People’s Bank of China Deputy Governor Fan Yifei (范一飛) yesterday talked up the importance of asset management firms created to clean up bad loans at a briefing, saying that they played a key role in reducing corporate leverage.
Speaking in Beijing at the launch of restructured China Orient Asset Management Co Ltd (中國東方資產管理公司), a bad-loan manager backed by the Chinese Ministry of Finance and the National Council for Social Security Fund, Fan pointed at how the weakening economy had caused corporate leverage ratios and nonperforming loans to climb.
“All these require the financial management companies to play important roles in managing nonperforming assets, melting the risk and reducing the leverage,” Fan said, referring to bad loan managers.
China Orient Asset was restructured as a joint stock company earlier this year, with plans to seek strategic investors and an eventual public listing.
It was formed along with three other taxpayer-funded asset management firms during the banking crisis of the late 1990s to dispose of nonperforming loans. They ended up buying about 1.4 trillion yuan (US$208 billion at the current exchange rate) of bad loans from banks at face value, thereby protecting lenders from losses and relieving state-owned enterprises of their debt burdens.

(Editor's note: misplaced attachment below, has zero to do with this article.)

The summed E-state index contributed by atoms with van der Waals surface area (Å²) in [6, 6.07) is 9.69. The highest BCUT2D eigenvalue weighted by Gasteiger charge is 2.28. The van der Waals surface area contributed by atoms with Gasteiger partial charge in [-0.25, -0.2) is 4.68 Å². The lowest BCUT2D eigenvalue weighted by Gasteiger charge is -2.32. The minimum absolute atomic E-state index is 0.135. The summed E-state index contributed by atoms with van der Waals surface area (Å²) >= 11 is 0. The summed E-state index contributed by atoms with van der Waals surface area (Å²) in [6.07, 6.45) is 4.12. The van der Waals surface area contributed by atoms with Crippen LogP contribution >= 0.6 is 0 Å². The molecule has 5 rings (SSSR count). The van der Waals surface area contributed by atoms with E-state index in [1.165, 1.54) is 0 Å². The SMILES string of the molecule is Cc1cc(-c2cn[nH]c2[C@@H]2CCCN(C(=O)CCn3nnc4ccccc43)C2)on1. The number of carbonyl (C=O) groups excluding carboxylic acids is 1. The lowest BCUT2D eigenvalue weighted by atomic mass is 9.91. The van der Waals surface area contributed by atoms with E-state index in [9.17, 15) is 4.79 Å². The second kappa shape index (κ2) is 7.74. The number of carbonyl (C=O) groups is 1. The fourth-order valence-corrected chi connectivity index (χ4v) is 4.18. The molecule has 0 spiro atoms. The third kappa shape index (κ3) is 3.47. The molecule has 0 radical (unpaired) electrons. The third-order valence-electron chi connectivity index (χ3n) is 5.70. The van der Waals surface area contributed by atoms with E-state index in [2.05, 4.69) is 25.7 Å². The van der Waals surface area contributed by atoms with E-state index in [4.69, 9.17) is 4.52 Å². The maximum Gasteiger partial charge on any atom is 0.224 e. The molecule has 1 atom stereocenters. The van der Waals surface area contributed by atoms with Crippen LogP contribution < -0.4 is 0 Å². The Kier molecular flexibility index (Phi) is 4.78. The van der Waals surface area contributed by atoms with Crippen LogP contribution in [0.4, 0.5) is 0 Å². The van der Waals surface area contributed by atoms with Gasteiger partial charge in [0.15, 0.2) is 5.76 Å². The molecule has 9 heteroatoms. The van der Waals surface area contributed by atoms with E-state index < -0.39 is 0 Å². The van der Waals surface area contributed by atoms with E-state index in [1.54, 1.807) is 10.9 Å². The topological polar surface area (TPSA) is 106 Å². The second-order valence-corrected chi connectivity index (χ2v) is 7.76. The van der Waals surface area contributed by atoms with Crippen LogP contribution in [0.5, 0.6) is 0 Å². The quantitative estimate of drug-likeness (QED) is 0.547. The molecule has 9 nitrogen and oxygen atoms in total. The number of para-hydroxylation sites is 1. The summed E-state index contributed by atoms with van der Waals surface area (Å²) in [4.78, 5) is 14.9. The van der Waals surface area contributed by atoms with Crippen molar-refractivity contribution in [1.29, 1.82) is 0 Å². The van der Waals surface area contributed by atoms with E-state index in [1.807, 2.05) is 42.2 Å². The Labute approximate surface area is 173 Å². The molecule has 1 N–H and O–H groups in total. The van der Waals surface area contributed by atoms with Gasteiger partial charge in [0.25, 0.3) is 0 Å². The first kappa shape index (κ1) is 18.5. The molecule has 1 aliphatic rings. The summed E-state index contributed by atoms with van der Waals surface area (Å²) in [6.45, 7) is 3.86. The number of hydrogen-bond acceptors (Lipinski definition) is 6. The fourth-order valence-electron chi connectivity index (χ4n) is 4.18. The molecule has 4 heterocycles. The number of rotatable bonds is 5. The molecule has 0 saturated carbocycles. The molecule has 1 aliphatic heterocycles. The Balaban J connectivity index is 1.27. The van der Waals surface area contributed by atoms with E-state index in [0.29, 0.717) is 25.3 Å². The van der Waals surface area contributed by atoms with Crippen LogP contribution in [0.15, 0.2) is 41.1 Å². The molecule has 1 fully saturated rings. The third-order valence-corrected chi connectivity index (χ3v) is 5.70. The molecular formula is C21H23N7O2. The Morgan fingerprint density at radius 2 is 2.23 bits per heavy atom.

That amount is about the same as the nonperforming loans China’s banks reported in June, figures from the industry regulator show.
While the official bad loan ratio held at 1.75 percent in the second quarter after increasing for almost three years, economists, including central bank adviser Huang Yiping (黃益平), have said China underestimates banks’ soured loans.
The Chinese State Council stepped up its fight against excessive leverage last week when it issued guidelines to reduce corporate debt and said it would not bear final responsibility for borrowing by companies.
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